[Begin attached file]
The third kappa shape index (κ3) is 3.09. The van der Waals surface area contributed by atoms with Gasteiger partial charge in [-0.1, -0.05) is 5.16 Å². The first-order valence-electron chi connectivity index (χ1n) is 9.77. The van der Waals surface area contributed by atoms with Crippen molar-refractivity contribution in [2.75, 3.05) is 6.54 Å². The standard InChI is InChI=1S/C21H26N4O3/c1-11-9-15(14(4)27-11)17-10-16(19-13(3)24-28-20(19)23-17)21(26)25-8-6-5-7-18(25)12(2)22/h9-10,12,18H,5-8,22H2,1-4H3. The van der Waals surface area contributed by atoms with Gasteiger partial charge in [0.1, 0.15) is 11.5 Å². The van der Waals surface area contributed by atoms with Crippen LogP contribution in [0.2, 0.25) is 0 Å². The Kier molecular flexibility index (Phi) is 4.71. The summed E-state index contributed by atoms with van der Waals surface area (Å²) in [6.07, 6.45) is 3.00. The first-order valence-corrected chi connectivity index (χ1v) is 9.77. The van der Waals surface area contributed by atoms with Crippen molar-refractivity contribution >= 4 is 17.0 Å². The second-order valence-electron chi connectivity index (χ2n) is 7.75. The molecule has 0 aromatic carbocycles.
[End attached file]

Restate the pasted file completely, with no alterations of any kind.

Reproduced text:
The third kappa shape index (κ3) is 3.09. The van der Waals surface area contributed by atoms with Gasteiger partial charge in [-0.1, -0.05) is 5.16 Å². The first-order valence-electron chi connectivity index (χ1n) is 9.77. The van der Waals surface area contributed by atoms with Crippen molar-refractivity contribution in [2.75, 3.05) is 6.54 Å². The standard InChI is InChI=1S/C21H26N4O3/c1-11-9-15(14(4)27-11)17-10-16(19-13(3)24-28-20(19)23-17)21(26)25-8-6-5-7-18(25)12(2)22/h9-10,12,18H,5-8,22H2,1-4H3. The van der Waals surface area contributed by atoms with Gasteiger partial charge in [0.1, 0.15) is 11.5 Å². The van der Waals surface area contributed by atoms with Crippen LogP contribution in [0.2, 0.25) is 0 Å². The Kier molecular flexibility index (Phi) is 4.71. The summed E-state index contributed by atoms with van der Waals surface area (Å²) in [6.07, 6.45) is 3.00. The first-order valence-corrected chi connectivity index (χ1v) is 9.77. The van der Waals surface area contributed by atoms with Crippen molar-refractivity contribution >= 4 is 17.0 Å². The second-order valence-electron chi connectivity index (χ2n) is 7.75. The molecule has 0 aromatic carbocycles.